It would all depend on how you would treat similarly situated applicants. If the loan has exceptions (which you haven't defined), then increasing the amount of the loan may be deemed an unacceptable risk. Fair lending would only come into play if you didn't treat another similarly situated applicant in the same manner. You are under no obligation to continue to extend credit when there are policy exceptions. The current loan with the policy exceptions and not the new loan is probably your actual fair lending risk, if you have previously denied other applicants that were similarly situated.
Decline Consumer for Credit Even if They Qualify?
Can a consumer be declined for credit when they qualify for the credit or if they have been approved for credit at the institution previously? Situation - Applicant has applied several times for credit with the financial institution. All loans have been paid according to terms on the two loans currently on the books. Prior paid off loans always paid off as agreed. Never any late pays. The bank approved the two prior loans with their credit score in upper 500 range due to a deed in lieu of foreclosure on a previous property. The applicant has now increased their score to upper 600's to lower 700's depending on which credit report you look at. There are no past dues on their CB reports other than the deed in lieu from a couple years ago. Their DTI ratio is within policy guidelines with the bank. The one of the loans on the books has two policy exceptions that were already approved and being tracked. The same applicant applied to increase this particular loan and extend out one more year. The bank declined them; however has not yet given them a reason why. Can this be considered a fair lending issue since they qualified with income and due to bank already approving prior loans with the above mentioned exceptions? The same two exceptions would exist on this new loan with no new exceptions to mention. Seems like discrimination to me.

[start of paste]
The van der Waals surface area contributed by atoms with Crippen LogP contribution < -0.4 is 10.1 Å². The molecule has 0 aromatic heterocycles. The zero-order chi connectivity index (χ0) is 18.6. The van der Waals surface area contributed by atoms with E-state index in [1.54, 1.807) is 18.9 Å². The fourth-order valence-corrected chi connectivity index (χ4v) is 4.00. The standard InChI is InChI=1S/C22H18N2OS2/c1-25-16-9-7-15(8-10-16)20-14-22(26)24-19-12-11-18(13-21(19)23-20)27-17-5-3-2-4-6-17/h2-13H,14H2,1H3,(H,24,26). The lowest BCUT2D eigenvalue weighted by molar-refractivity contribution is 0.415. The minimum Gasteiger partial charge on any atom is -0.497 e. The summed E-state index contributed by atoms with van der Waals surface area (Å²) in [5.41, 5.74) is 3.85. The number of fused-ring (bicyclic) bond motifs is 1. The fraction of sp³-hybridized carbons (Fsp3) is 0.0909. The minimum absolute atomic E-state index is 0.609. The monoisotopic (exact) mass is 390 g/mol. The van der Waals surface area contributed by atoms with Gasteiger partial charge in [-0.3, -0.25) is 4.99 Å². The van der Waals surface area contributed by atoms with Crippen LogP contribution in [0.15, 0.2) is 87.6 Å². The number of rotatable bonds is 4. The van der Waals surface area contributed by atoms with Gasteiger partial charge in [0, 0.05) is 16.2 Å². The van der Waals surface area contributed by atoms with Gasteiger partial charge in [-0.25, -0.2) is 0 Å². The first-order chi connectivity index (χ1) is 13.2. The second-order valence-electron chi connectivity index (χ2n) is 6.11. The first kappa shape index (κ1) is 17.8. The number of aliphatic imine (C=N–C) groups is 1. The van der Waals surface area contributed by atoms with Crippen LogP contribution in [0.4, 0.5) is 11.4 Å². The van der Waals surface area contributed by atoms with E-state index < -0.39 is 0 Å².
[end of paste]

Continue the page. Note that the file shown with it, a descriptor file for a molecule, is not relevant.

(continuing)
First published on 01/22/2017